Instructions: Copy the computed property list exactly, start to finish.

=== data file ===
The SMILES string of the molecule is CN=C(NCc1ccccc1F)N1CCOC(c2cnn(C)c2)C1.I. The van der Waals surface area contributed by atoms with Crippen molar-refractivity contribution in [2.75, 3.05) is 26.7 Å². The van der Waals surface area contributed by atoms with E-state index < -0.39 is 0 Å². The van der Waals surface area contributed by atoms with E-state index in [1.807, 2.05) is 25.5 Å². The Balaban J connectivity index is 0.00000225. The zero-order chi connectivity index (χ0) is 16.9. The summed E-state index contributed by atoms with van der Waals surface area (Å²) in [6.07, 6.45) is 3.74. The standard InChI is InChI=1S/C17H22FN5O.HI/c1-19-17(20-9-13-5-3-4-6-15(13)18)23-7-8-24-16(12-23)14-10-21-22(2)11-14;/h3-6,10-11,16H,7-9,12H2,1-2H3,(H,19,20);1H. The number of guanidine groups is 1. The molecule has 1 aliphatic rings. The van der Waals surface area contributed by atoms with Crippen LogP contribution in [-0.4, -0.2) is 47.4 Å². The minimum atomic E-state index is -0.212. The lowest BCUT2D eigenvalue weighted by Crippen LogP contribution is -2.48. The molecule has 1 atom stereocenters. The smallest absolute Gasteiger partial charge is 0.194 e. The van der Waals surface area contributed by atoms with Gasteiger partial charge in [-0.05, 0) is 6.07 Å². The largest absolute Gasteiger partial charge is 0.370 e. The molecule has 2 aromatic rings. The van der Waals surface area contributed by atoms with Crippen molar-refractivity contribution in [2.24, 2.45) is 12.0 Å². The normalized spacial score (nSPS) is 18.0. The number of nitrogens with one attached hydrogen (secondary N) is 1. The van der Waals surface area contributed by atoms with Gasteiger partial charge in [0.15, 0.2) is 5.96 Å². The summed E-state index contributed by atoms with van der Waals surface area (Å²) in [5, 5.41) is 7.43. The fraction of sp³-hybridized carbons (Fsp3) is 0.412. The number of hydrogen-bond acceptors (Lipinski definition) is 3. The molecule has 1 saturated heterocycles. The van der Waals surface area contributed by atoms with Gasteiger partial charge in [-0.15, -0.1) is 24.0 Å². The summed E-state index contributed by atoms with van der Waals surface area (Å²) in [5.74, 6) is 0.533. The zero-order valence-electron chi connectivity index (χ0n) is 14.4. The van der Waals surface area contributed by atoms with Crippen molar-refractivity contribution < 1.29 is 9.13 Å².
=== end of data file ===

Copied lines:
The SMILES string of the molecule is CN=C(NCc1ccccc1F)N1CCOC(c2cnn(C)c2)C1.I. The van der Waals surface area contributed by atoms with Crippen molar-refractivity contribution in [2.75, 3.05) is 26.7 Å². The van der Waals surface area contributed by atoms with E-state index < -0.39 is 0 Å². The van der Waals surface area contributed by atoms with E-state index in [1.807, 2.05) is 25.5 Å². The Balaban J connectivity index is 0.00000225. The zero-order chi connectivity index (χ0) is 16.9. The summed E-state index contributed by atoms with van der Waals surface area (Å²) in [6.07, 6.45) is 3.74. The standard InChI is InChI=1S/C17H22FN5O.HI/c1-19-17(20-9-13-5-3-4-6-15(13)18)23-7-8-24-16(12-23)14-10-21-22(2)11-14;/h3-6,10-11,16H,7-9,12H2,1-2H3,(H,19,20);1H. The number of guanidine groups is 1. The molecule has 1 aliphatic rings. The van der Waals surface area contributed by atoms with Crippen LogP contribution in [-0.4, -0.2) is 47.4 Å². The minimum atomic E-state index is -0.212. The lowest BCUT2D eigenvalue weighted by Crippen LogP contribution is -2.48. The molecule has 1 atom stereocenters. The smallest absolute Gasteiger partial charge is 0.194 e. The van der Waals surface area contributed by atoms with Gasteiger partial charge in [-0.05, 0) is 6.07 Å². The largest absolute Gasteiger partial charge is 0.370 e. The molecule has 2 aromatic rings. The van der Waals surface area contributed by atoms with Crippen molar-refractivity contribution in [2.24, 2.45) is 12.0 Å². The normalized spacial score (nSPS) is 18.0. The number of nitrogens with one attached hydrogen (secondary N) is 1. The van der Waals surface area contributed by atoms with Gasteiger partial charge in [0.15, 0.2) is 5.96 Å². The summed E-state index contributed by atoms with van der Waals surface area (Å²) in [5, 5.41) is 7.43. The fraction of sp³-hybridized carbons (Fsp3) is 0.412. The number of hydrogen-bond acceptors (Lipinski definition) is 3. The molecule has 1 saturated heterocycles. The van der Waals surface area contributed by atoms with Gasteiger partial charge in [-0.15, -0.1) is 24.0 Å². The summed E-state index contributed by atoms with van der Waals surface area (Å²) in [5.74, 6) is 0.533. The zero-order valence-electron chi connectivity index (χ0n) is 14.4. The van der Waals surface area contributed by atoms with Crippen molar-refractivity contribution < 1.29 is 9.13 Å².